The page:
The People’s Republic of China president gave a strident speech Sunday celebrating the crushing of Hong Kong democracy and COVID-19.
President Xi Jinping, 69, addressed 2,300 of the Chinese Communist Party’s most powerful members in Beijing’s Great Hall of the People.
Jinping seemed in search of a political hat trick in his address. After claiming success in Hong Kong and controlling the coronavirus, he turned to Taiwan. The island nation of Taiwan belongs to the PRC, Jinping claims, according to a Daily Wire report.
“The wheels of history are rolling on towards China’s reunification and the rejuvenation of the Chinese nation,” Jinping said in his two-hour speech. “Complete reunification of our country must be realized.”
The PRC leader noted “rapid changes in the international situation,” which experts inferred meant China’s increasing alienation from the West and burgeoning alliance with Russia, the report noted.
The Communist Party elite in the audience cheered wildly after their president mentioned Taiwan “reunification,” according to the report. Although he pledged to try to achieve the goal peacefully, he reiterated his country’s position that they have not ruled out use of force to bring Taiwan back into the fold.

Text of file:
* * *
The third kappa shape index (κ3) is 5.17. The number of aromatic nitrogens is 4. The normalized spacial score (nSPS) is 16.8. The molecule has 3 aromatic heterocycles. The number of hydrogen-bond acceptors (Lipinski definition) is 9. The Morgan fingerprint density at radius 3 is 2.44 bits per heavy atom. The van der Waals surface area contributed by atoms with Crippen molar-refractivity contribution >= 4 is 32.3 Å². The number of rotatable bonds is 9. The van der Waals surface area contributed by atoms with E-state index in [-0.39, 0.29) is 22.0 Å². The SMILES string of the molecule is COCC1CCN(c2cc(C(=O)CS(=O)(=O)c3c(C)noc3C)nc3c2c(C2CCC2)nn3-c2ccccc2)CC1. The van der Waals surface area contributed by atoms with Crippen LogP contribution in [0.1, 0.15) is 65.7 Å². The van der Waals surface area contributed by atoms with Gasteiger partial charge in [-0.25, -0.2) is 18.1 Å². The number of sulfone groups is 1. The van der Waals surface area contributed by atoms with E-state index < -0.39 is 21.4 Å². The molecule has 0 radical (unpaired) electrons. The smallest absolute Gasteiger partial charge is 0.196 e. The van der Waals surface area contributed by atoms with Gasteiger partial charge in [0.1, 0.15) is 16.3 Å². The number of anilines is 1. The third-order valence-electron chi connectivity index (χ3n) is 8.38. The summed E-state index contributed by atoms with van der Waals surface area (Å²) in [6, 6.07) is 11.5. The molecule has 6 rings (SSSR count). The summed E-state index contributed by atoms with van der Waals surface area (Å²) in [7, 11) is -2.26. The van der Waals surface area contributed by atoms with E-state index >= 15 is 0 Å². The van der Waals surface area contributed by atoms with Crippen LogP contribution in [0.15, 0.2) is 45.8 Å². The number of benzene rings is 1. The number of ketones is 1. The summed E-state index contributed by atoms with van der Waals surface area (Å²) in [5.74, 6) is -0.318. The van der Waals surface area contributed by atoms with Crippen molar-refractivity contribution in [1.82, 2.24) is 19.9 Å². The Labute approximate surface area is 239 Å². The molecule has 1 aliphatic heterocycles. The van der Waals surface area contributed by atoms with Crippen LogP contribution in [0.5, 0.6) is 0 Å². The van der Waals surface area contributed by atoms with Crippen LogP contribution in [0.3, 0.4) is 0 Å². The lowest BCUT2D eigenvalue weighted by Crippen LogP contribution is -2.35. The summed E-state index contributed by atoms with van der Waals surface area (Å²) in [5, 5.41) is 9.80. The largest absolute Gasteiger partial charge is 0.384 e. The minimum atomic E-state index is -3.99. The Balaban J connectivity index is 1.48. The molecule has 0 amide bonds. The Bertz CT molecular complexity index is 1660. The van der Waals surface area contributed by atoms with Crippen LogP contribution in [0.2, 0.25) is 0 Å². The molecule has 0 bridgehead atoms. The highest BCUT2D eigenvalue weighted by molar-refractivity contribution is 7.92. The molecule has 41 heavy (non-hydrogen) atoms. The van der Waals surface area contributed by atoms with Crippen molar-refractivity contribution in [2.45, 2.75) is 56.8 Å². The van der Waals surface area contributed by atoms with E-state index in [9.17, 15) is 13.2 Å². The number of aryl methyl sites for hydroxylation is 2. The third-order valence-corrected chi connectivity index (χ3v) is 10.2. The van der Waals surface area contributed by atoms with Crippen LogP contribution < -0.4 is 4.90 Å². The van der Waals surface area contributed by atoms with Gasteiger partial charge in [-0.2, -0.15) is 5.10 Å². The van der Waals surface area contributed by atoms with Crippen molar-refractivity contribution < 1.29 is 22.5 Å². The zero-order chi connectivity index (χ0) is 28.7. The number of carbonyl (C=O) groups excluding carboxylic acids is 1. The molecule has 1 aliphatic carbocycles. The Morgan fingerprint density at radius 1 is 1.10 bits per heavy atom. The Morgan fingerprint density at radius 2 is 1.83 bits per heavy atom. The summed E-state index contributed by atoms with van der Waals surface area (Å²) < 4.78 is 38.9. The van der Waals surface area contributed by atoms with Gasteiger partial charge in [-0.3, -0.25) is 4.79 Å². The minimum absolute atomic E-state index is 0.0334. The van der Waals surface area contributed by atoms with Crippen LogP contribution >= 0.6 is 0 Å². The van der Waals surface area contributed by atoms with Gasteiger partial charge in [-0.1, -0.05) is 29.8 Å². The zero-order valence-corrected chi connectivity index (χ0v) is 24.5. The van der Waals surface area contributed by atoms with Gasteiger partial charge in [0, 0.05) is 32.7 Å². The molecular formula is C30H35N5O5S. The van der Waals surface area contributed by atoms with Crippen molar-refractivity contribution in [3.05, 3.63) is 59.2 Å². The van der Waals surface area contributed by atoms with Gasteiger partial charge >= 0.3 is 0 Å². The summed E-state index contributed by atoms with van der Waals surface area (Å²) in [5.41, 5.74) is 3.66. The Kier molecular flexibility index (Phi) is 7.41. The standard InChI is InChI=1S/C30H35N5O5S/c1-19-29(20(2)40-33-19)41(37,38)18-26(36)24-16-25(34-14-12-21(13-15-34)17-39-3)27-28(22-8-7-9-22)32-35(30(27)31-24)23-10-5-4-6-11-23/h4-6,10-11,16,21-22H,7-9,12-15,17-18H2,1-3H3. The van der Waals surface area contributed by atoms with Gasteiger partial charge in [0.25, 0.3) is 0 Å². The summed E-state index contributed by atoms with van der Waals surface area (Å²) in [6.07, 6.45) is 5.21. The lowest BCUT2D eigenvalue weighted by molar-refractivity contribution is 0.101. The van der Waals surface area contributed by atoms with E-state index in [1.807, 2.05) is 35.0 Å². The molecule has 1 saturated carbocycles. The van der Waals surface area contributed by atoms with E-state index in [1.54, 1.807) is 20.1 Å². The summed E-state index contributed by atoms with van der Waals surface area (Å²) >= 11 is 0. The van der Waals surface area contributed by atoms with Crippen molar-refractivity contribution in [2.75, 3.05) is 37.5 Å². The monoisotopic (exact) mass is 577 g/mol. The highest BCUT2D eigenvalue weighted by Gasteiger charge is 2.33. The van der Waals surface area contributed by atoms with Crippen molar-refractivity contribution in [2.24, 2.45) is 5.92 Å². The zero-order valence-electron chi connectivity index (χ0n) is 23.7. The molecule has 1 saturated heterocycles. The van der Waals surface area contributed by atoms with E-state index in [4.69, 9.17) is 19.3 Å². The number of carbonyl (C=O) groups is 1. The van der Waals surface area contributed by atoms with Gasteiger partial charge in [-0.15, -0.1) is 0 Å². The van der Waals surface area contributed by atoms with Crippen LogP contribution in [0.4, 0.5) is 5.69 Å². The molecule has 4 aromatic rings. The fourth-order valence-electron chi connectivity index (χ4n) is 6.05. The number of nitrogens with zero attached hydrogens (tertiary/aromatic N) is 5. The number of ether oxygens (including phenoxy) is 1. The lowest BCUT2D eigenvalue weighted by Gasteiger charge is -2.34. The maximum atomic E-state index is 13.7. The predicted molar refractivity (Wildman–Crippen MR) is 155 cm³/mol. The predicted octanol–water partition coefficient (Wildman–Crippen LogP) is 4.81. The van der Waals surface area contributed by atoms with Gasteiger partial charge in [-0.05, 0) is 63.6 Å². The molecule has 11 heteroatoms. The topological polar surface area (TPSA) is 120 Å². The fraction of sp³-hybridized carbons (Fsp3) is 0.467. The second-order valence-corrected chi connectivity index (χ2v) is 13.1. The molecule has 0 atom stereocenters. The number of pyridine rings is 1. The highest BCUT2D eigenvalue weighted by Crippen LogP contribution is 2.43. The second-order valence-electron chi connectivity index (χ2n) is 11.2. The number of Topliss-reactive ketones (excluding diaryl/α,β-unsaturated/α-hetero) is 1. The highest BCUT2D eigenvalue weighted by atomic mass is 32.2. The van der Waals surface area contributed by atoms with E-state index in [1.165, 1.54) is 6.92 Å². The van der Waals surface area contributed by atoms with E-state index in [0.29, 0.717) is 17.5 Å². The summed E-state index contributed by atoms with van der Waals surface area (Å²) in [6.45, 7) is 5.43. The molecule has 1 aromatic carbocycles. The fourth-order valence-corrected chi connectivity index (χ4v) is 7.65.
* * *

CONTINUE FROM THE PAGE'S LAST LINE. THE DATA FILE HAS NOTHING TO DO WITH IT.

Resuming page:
“We will never promise to renounce the use of force and we reserve the option of taking all measures necessary,” he said.
Aggressive expansion of China’s sphere of influence in the South China Sea has led to conflicts with neighboring nations like Vietnam, Malaysia, Indonesia and the Philippines.
China now perceives the U.S. as a declining superpower whom they have less to fear, according to a former ambassador to Beijing.
Rhetoric about Taiwan has been increasing in recent years as the Communist regime aims to swallow a large area outside internationally recognized territorial limits.
The U.S. depends heavily on integrated circuits manufactured in Taiwan where Taiwan Semiconductor Manufacturing Company leads the world in computer chip manufacture. TSMC together with Taiwan’s other chipmakers produces approximately 90 percent of the world’s advanced computer chips, according to a Compound Semiconductor News report.
A military takeover of Taiwan by the PRC would leave U.S. companies at the mercy of the Communist country that would then decide what countries to sell computer chips to.
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